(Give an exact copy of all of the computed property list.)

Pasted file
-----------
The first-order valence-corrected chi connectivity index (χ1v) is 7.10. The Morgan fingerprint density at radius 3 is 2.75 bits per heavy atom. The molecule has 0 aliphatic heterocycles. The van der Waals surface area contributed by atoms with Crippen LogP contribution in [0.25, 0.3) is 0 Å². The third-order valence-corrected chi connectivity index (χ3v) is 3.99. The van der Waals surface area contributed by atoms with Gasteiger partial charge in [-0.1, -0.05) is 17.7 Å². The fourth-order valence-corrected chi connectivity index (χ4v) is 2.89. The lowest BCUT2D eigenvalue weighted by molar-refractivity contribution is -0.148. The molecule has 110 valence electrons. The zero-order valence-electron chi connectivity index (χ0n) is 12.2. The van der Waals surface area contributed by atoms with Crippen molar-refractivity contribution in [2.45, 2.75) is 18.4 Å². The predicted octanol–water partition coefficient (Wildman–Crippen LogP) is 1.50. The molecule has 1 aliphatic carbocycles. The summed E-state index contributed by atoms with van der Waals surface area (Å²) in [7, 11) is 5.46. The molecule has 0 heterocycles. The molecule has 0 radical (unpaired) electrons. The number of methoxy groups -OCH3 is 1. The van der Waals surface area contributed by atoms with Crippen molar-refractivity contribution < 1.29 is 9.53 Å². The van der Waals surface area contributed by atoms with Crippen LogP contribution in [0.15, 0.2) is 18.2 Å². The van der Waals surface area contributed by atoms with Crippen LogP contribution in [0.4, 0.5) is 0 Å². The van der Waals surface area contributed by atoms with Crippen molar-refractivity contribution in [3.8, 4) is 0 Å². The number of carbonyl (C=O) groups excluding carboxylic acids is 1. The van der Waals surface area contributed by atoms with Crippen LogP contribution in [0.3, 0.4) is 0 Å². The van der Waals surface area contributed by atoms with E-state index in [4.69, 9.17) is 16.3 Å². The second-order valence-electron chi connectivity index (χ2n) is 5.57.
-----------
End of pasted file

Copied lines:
The first-order valence-corrected chi connectivity index (χ1v) is 7.10. The Morgan fingerprint density at radius 3 is 2.75 bits per heavy atom. The molecule has 0 aliphatic heterocycles. The van der Waals surface area contributed by atoms with Crippen LogP contribution in [0.25, 0.3) is 0 Å². The third-order valence-corrected chi connectivity index (χ3v) is 3.99. The van der Waals surface area contributed by atoms with Gasteiger partial charge in [-0.1, -0.05) is 17.7 Å². The fourth-order valence-corrected chi connectivity index (χ4v) is 2.89. The lowest BCUT2D eigenvalue weighted by molar-refractivity contribution is -0.148. The molecule has 110 valence electrons. The zero-order valence-electron chi connectivity index (χ0n) is 12.2. The van der Waals surface area contributed by atoms with Crippen molar-refractivity contribution in [2.45, 2.75) is 18.4 Å². The predicted octanol–water partition coefficient (Wildman–Crippen LogP) is 1.50. The molecule has 1 aliphatic carbocycles. The summed E-state index contributed by atoms with van der Waals surface area (Å²) in [7, 11) is 5.46. The molecule has 0 heterocycles. The molecule has 0 radical (unpaired) electrons. The number of methoxy groups -OCH3 is 1. The van der Waals surface area contributed by atoms with Crippen molar-refractivity contribution < 1.29 is 9.53 Å². The van der Waals surface area contributed by atoms with Crippen LogP contribution in [0.15, 0.2) is 18.2 Å². The van der Waals surface area contributed by atoms with Crippen LogP contribution in [0.4, 0.5) is 0 Å². The van der Waals surface area contributed by atoms with Crippen molar-refractivity contribution in [3.8, 4) is 0 Å². The number of carbonyl (C=O) groups excluding carboxylic acids is 1. The van der Waals surface area contributed by atoms with Crippen LogP contribution in [0.3, 0.4) is 0 Å². The van der Waals surface area contributed by atoms with E-state index in [4.69, 9.17) is 16.3 Å². The second-order valence-electron chi connectivity index (χ2n) is 5.57.